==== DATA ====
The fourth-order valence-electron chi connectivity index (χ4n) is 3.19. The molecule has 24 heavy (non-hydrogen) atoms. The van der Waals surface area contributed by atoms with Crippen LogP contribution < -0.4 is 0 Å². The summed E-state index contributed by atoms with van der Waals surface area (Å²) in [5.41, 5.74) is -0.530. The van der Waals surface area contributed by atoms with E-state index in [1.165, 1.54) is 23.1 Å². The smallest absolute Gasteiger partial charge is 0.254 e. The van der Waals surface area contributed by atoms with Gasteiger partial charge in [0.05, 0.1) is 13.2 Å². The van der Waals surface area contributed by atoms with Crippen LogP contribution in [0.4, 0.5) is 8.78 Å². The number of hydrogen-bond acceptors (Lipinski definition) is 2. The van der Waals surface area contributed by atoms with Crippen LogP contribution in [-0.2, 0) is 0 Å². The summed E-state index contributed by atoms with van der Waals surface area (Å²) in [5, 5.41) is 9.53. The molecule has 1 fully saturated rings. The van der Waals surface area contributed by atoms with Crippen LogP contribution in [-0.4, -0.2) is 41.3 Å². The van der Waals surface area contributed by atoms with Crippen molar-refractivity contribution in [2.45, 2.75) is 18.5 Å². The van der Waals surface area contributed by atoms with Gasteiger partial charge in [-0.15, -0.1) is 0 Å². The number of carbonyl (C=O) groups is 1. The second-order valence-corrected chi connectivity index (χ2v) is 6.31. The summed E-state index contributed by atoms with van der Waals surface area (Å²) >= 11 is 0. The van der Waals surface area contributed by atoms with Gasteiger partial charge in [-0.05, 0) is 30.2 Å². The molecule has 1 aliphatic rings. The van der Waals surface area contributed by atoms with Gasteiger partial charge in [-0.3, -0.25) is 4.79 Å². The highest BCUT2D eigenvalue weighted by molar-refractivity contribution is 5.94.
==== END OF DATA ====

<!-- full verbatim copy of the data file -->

The fourth-order valence-electron chi connectivity index (χ4n) is 3.19. The molecule has 24 heavy (non-hydrogen) atoms. The van der Waals surface area contributed by atoms with Crippen LogP contribution < -0.4 is 0 Å². The summed E-state index contributed by atoms with van der Waals surface area (Å²) in [5.41, 5.74) is -0.530. The van der Waals surface area contributed by atoms with E-state index in [1.165, 1.54) is 23.1 Å². The smallest absolute Gasteiger partial charge is 0.254 e. The van der Waals surface area contributed by atoms with Gasteiger partial charge in [0.05, 0.1) is 13.2 Å². The van der Waals surface area contributed by atoms with Crippen LogP contribution in [0.4, 0.5) is 8.78 Å². The number of hydrogen-bond acceptors (Lipinski definition) is 2. The van der Waals surface area contributed by atoms with Crippen LogP contribution in [-0.2, 0) is 0 Å². The summed E-state index contributed by atoms with van der Waals surface area (Å²) in [5, 5.41) is 9.53. The molecule has 1 fully saturated rings. The van der Waals surface area contributed by atoms with Crippen LogP contribution in [-0.4, -0.2) is 41.3 Å². The van der Waals surface area contributed by atoms with Crippen molar-refractivity contribution in [2.45, 2.75) is 18.5 Å². The van der Waals surface area contributed by atoms with Gasteiger partial charge in [-0.15, -0.1) is 0 Å². The number of carbonyl (C=O) groups is 1. The second-order valence-corrected chi connectivity index (χ2v) is 6.31. The summed E-state index contributed by atoms with van der Waals surface area (Å²) >= 11 is 0. The van der Waals surface area contributed by atoms with Gasteiger partial charge in [-0.05, 0) is 30.2 Å². The molecule has 1 aliphatic rings. The van der Waals surface area contributed by atoms with Gasteiger partial charge in [-0.3, -0.25) is 4.79 Å². The highest BCUT2D eigenvalue weighted by molar-refractivity contribution is 5.94.